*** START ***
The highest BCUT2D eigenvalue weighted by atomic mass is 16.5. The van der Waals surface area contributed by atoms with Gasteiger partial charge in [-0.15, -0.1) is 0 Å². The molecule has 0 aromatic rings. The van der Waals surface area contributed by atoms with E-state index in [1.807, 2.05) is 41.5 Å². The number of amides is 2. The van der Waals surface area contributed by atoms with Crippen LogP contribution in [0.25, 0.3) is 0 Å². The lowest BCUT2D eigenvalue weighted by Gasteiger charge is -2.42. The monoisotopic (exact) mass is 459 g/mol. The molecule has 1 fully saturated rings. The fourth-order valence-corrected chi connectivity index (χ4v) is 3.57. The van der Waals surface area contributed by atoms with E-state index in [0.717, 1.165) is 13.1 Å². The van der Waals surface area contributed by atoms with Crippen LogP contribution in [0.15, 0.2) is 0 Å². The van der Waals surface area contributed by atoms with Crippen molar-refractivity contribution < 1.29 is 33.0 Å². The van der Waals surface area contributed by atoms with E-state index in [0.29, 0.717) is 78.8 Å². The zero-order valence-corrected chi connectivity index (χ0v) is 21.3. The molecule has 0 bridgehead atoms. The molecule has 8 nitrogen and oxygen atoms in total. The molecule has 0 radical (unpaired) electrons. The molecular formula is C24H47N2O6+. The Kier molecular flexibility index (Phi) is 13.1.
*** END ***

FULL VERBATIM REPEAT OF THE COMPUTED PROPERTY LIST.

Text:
The highest BCUT2D eigenvalue weighted by atomic mass is 16.5. The van der Waals surface area contributed by atoms with Gasteiger partial charge in [-0.15, -0.1) is 0 Å². The molecule has 0 aromatic rings. The van der Waals surface area contributed by atoms with E-state index in [1.807, 2.05) is 41.5 Å². The number of amides is 2. The van der Waals surface area contributed by atoms with Crippen LogP contribution in [0.25, 0.3) is 0 Å². The lowest BCUT2D eigenvalue weighted by Gasteiger charge is -2.42. The monoisotopic (exact) mass is 459 g/mol. The molecule has 1 fully saturated rings. The fourth-order valence-corrected chi connectivity index (χ4v) is 3.57. The van der Waals surface area contributed by atoms with E-state index in [0.717, 1.165) is 13.1 Å². The van der Waals surface area contributed by atoms with Crippen LogP contribution in [0.15, 0.2) is 0 Å². The van der Waals surface area contributed by atoms with Crippen molar-refractivity contribution < 1.29 is 33.0 Å². The van der Waals surface area contributed by atoms with E-state index in [0.29, 0.717) is 78.8 Å². The zero-order valence-corrected chi connectivity index (χ0v) is 21.3. The molecule has 0 bridgehead atoms. The molecule has 8 nitrogen and oxygen atoms in total. The molecule has 0 radical (unpaired) electrons. The molecular formula is C24H47N2O6+. The Kier molecular flexibility index (Phi) is 13.1.